At the Beyeler Foundation in Basel, the American painter Wayne Thiebaud, beyond pop art

At the Beyeler Foundation in Basel, the American painter Wayne Thiebaud, beyond pop art

This exhibition is a discovery for many, including us. In Europe, we have vaguely heard of Wayne Thiebaud (1920-2021). Those who follow contemporary art auctions in New York ritually see one of his paintings pass. Usually neatly lined slices of cake, a wedding cake or two, or a few more of those American pastries that cholesterol levels go up just by looking at them. Others have had the chance to see one of the many exhibitions devoted to him by museums across the Atlantic, such as the retrospectives at the Whitney Museum in 1971 and 2001, or the Acquavella gallery in New York, which has represented him since 2012.

Ulf Küster, chief curator at the Fondation Beyeler, has created surprises in his display that grow as you go through the rooms.

This is why the exhibition dedicated to him by the Fondation Beyeler, in 55 paintings and a dozen drawings, is welcome. In Europe, except for those who saw the Documenta organized in Kassel (Germany) by Harald Szeemann in 1972 or those who more recently went to Bologna (Italy) to the Morandi Museum (one of his references), which devoted an exhibition to him in 2011, or at the Voorlinden Museum in Wassenaar (Netherlands) for his retrospective in 2018, Thiebaud is a complete stranger. It would also have suited him quite well, he who has never sought to put himself forward. He had his job as a teacher since 1951, picked up just after his studies, in California, and seemed to adapt very well to it.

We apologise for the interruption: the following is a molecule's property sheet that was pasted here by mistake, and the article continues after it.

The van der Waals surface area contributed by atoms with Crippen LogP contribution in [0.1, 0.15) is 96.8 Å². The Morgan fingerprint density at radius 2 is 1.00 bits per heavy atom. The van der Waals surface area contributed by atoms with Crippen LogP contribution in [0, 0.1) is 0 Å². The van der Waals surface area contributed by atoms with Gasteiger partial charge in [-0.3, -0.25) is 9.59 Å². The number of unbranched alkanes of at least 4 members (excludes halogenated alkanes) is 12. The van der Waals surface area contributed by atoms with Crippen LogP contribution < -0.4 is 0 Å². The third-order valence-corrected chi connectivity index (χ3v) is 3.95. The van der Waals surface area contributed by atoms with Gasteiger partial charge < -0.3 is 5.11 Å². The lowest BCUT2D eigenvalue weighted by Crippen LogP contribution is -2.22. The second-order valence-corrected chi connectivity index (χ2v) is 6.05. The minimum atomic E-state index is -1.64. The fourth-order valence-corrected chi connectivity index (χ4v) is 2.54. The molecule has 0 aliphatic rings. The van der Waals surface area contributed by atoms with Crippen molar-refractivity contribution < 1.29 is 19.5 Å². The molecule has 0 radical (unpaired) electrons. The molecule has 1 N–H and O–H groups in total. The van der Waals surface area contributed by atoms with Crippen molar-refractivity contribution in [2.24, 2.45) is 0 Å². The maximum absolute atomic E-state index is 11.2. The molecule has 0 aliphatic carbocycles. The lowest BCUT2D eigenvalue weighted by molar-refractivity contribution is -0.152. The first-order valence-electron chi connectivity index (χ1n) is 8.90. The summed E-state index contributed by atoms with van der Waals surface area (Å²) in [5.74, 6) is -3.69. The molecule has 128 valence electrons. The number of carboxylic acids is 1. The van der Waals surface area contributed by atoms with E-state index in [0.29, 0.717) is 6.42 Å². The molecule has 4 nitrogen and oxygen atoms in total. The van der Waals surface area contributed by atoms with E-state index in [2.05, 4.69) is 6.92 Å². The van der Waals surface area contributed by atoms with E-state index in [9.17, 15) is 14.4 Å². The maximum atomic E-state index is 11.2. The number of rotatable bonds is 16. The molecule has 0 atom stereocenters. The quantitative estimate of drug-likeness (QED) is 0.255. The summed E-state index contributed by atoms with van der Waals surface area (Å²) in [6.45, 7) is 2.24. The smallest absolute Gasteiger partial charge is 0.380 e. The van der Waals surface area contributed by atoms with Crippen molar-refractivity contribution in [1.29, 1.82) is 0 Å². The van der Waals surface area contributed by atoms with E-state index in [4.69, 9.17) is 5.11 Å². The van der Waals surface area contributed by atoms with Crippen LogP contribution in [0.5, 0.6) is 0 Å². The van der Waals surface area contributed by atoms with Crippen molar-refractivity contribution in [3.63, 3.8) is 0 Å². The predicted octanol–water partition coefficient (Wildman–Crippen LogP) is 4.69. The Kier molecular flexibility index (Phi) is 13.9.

Student, by Wayne Thiebaud (1968), oil on canvas, 152.7 x 122.2 cm, Collection of Doris and Donald Fisher, San Francisco Museum of Modern Art.

Like Monsieur Jourdain, Wayne Thiebaud made pop art without knowing it. He was even one of its inventors. Finally, this is what Andy Warhol and others, like Robert Rauschenberg and Jasper Johns, explained to him during a stay in New York in 1956. He had come to meet Willem de Kooning and Franz Kline, their Expressionist predecessors. He returned to California in 1957, without however being able to escape the stigma: young pop artists saw in him a precursor.

Teaching, a vocation

Admittedly, he possessed all the codes of advertising graphics. At 15, he was an apprentice at Disney studios. He was a painter in letters and a designer of film posters, a theater decorator, and even, during his military service between 1942 and 1945, decorated the fuselages of planes with these cheerful figures typical of the particular humor of the US Air Force.

But his vocation was teaching. He devoted himself to it, first by resigning from all his other professions, then by creating from 1954 a series of educational films. Despite his success as an artist, he remained a professor until his retirement from UC Davis in 1991 (he continued to teach there ten years later, on a voluntary basis). Among his students, some well-known names, such as Mel Ramos or Bruce Nauman, who was also his assistant.

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